While Odegaard was still a teenager and insisted his goals were modest – “to become a better footballer,” he said at his unveiling – the pressure to succeed was clear.
Real’s self-assured reputation as the “biggest club in the world” and the glare of the media meant both sides were under pressure to turn this uncut diamond into a high-end piece of jewelry.
“It was a bit crazy at that time to be honest,” Odegaard told BT Sport in March.
“I was so young so I didn’t realise what was going on. When you have Real Madrid behind your name there are always going to be high expectations.”
Bumps in the road
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The expectations may have been high but, as is so often the case, the reality was different.
Odegaard training with Ancelotti’s first team for five days a week and then being parachuted into Zinedine Zidane’s Castilla B team did not go down well.
The 16-year-old mixed with Cristiano Ronaldo and Gareth Bale every week before competing in the Spanish third tier against the likes of Barakaldo and Las Palmas B.
It was not a successful compromise – and it only took three months for things to unravel.
Castilla lost four matches in succession and Zidane decided to drop the Norwegian star.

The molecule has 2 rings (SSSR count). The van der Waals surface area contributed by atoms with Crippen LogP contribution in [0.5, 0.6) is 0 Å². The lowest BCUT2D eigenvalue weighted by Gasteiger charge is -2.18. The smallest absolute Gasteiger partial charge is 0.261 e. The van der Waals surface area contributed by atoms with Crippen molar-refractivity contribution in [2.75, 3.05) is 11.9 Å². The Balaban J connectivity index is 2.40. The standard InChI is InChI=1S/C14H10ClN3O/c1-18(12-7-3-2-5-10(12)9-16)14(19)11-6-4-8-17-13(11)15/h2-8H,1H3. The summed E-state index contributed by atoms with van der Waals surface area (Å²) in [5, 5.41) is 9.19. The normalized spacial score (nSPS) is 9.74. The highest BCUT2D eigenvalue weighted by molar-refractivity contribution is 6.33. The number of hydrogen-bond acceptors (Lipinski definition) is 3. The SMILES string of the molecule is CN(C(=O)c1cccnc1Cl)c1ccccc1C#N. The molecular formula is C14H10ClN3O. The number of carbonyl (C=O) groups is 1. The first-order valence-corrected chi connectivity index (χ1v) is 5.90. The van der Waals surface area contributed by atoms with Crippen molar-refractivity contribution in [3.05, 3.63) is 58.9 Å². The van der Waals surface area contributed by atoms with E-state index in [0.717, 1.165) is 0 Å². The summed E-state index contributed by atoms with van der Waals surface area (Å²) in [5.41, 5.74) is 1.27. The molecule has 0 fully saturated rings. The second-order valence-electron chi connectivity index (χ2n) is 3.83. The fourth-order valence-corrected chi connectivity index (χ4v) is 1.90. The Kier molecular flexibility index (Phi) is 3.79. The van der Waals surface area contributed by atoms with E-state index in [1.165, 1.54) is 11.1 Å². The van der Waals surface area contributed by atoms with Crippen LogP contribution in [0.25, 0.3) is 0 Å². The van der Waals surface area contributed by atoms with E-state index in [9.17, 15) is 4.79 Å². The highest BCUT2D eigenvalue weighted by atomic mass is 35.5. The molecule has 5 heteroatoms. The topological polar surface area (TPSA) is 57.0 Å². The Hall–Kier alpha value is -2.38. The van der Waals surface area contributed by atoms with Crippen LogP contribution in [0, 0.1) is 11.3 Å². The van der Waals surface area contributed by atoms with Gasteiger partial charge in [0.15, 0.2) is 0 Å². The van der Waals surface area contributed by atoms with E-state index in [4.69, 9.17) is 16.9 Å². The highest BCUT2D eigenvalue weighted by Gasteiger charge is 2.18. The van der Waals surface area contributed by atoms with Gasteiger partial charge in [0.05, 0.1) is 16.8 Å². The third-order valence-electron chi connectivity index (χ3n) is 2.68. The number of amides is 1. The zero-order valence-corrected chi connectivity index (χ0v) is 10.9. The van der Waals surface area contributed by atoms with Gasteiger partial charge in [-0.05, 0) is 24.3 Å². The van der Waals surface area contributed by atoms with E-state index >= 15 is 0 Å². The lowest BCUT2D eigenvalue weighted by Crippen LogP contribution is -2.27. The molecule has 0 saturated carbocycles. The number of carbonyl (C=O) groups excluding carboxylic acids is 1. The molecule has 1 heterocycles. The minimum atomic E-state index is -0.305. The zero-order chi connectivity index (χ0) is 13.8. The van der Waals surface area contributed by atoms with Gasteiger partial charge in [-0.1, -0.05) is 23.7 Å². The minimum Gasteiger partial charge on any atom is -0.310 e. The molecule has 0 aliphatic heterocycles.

Although Ancelotti kept reiterating to the media that patience was required, negative reports inevitably followed.
A report in AS in early April 2015 claimed that ‘backroom staff feel that with Odegaard in the side Castilla play more like a team of 10 players’.
It went on to say that ‘some players have complained that the teenager can’t be bothered with his Castilla teammates and is only interested in being alongside Cristiano Ronaldo.’
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Odegaard picked up further headlines – this time for the right reason – when he was given his first-team debut in Real’s final game of the season against Getafe. In doing so, he became the youngest debutant in the history of the club, aged just 16 years and 157 days old.